Wednesday, February 9, 2011

Layton Green; "The Summoner"

It isn’t often that I get really excited about doing a review. It isn’t often when doing reviews for Odyssey that I find myself forgetting that this is an independent author, that it’s an Odyssey review, and that it’s work. It isn’t often I get something of such quality; I truly believe it should be sitting on the shelf at any bookstore. But it happens, it does. Of all of the reviews I’ve done, I can count three or four books that are shining examples of independent publishing. The Summoner by Layton Green is one of those.

I’m going to be naughty and start with the not-so-good things, and that is one thing, and one thing alone... and that is the cover. I received the book in epub format and did not see the cover until I was preparing to post this review, and I was somewhat disappointed at the sight of it. It’s...well... self-publishy looking. Sorry. I imagined something quite sophisticated, based on the writing, and I was bummed. But hey, I’m here to tell you that you should not judge this book by its cover. The meat of this book is what makes it excellent.

By page 22, I knew this was going to be a five-medallion book. Editing aside (which was a marked win, by the way), the writing is unbelievably good. The description of characters for instance, is excellent... more than excellent. They paint three-dimensional images of characters with backgrounds, motivations, depth and significance. The book has that classic detective story feel to it. It has that mood... the jaded investigator, his complex and deliciously dark past, the dank and eerie places where the story and the clues lead him... Ugh, love it. But what makes this book really exceptional is the rugged African setting which is written with detail and vivid imagery. There are wonderful the cultural nuances. The author’s knowledge, experience and obvious careful and excellent research add interest and ‘texture’, bringing a new level of believability and realism. Of course, the paranormal side to it makes it all the more intriguing. I could hardly put the damned book down. I forced myself to leave my Nook at home so I wouldn’t be tempted to read on the clock at work. This book is going to stay in my Nook library.

The story is centered on the experiences of Dominic Grey, a dogged investigator for the Embassy/Consulate in Zimbabwe. He has been asked to look into the mysterious disappearance of an American diplomat. What Grey uncovers is a dark and terrible chain of clues and characters that lead him headlong into an encounter with the occult. From animal to human sacrifice, the Grey is drawn into a world of horrors he never knew existed. I will not elaborate more than that. The eerie tale aside, this story carries the reader smack into the meat of Zimbabwean culture, into the diplomatic communities, into the struggles between the privileged and the destitute. This book is a wonderful study of culture and anthropology alike, and this book is above and beyond in its narrative, its cohesiveness, the depth of its characters and the quality of the writing. This is one of the best books I've ever read for Odyssey Reviews. I didn't want it to end. This author should be on a big publishing house's frontlist. No doubt.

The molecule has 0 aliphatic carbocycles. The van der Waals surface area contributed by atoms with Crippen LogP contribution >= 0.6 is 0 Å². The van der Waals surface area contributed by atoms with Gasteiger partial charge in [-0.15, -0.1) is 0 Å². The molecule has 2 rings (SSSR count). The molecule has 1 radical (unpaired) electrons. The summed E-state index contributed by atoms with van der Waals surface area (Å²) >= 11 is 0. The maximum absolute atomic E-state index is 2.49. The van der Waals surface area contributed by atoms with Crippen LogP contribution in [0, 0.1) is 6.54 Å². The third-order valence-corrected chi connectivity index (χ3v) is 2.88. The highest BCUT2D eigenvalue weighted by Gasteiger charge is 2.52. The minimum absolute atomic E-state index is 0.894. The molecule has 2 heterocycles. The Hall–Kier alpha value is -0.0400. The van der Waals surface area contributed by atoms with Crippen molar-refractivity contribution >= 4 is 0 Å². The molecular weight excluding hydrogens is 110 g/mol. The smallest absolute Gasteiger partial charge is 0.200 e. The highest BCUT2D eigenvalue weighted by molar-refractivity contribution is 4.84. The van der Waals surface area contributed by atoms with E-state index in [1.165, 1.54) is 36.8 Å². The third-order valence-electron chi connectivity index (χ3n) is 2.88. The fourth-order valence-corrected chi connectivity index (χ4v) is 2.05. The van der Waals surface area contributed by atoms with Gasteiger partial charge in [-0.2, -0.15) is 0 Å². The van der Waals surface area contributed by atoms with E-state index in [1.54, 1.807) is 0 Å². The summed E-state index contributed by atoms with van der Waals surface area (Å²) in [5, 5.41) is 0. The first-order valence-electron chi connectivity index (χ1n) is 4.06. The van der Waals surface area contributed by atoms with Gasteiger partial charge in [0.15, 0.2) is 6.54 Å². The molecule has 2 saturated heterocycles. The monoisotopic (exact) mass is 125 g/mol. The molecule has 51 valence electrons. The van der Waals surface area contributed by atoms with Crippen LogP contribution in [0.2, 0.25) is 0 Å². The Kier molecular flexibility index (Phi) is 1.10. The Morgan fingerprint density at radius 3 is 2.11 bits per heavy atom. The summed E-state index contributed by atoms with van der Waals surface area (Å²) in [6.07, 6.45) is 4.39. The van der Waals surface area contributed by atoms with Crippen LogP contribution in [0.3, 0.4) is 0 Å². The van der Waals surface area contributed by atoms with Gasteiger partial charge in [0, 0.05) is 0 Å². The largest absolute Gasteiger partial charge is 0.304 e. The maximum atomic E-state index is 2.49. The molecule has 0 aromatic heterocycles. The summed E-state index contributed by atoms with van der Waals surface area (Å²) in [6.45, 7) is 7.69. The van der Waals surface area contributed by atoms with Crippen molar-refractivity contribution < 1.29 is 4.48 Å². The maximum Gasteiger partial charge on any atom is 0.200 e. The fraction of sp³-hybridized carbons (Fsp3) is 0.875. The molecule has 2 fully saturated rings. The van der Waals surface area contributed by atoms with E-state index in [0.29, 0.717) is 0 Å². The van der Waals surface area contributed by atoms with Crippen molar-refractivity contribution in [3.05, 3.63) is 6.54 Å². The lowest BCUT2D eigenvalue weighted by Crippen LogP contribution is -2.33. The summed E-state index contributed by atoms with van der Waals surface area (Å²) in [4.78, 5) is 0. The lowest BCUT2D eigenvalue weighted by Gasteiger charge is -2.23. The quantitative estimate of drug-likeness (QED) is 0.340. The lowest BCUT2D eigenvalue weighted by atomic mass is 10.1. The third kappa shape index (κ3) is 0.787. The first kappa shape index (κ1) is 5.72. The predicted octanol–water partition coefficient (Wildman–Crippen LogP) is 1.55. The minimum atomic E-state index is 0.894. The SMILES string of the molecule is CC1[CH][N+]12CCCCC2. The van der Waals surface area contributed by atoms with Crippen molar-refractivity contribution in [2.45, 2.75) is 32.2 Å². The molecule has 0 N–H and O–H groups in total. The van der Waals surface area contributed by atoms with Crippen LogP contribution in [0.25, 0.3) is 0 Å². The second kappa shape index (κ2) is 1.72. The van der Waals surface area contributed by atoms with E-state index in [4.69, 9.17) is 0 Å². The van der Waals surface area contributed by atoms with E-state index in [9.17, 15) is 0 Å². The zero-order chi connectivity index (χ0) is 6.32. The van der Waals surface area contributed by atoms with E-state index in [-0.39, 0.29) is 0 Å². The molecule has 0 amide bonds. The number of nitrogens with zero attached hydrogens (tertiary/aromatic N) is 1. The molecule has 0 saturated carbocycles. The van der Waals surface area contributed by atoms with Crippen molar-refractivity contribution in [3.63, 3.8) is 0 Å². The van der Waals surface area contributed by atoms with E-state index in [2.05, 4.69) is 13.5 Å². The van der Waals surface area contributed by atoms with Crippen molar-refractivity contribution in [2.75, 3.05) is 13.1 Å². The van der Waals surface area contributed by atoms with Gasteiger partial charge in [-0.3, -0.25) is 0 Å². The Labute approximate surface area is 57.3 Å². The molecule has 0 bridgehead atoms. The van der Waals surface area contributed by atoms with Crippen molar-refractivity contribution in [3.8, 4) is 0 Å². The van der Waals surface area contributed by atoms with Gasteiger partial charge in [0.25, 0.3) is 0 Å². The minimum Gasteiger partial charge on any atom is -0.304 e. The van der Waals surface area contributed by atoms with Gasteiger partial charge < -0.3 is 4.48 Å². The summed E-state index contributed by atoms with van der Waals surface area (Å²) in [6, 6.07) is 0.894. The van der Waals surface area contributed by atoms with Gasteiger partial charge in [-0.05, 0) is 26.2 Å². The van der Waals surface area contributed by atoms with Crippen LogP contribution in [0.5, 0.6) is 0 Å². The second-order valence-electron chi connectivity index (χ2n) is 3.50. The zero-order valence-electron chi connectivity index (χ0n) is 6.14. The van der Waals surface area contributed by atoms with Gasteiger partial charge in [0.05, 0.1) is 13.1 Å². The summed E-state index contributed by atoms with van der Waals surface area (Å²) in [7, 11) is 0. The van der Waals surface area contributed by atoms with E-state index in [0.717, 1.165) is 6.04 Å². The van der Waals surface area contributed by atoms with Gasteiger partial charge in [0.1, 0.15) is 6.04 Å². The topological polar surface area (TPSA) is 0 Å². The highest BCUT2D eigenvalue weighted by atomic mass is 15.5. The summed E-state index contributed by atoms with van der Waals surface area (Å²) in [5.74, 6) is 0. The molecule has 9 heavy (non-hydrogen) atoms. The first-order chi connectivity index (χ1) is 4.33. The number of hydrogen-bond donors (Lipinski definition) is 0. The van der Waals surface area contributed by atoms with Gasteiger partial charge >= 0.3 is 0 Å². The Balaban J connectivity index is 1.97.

So naturally, and obviously, Layton Green gets five medallions for this book.

Oh, and also, to the author's editor I award him/her 5 medallions as well. That is top-of-the-line editing work.

In addition; a while back I began bestowing the Odyssey Reviews ‘Award of ‘Indie’ Excellence on books that were of exceptionally great quality and purchase-worthiness. Layton Green’s ‘The Summoner’ is a clear candidate for this award. This book is the kind of work that all self-published authors should strive to emulate—well, except maybe a little improvement on the cover. I truly look forward to more work by this excellent independent author.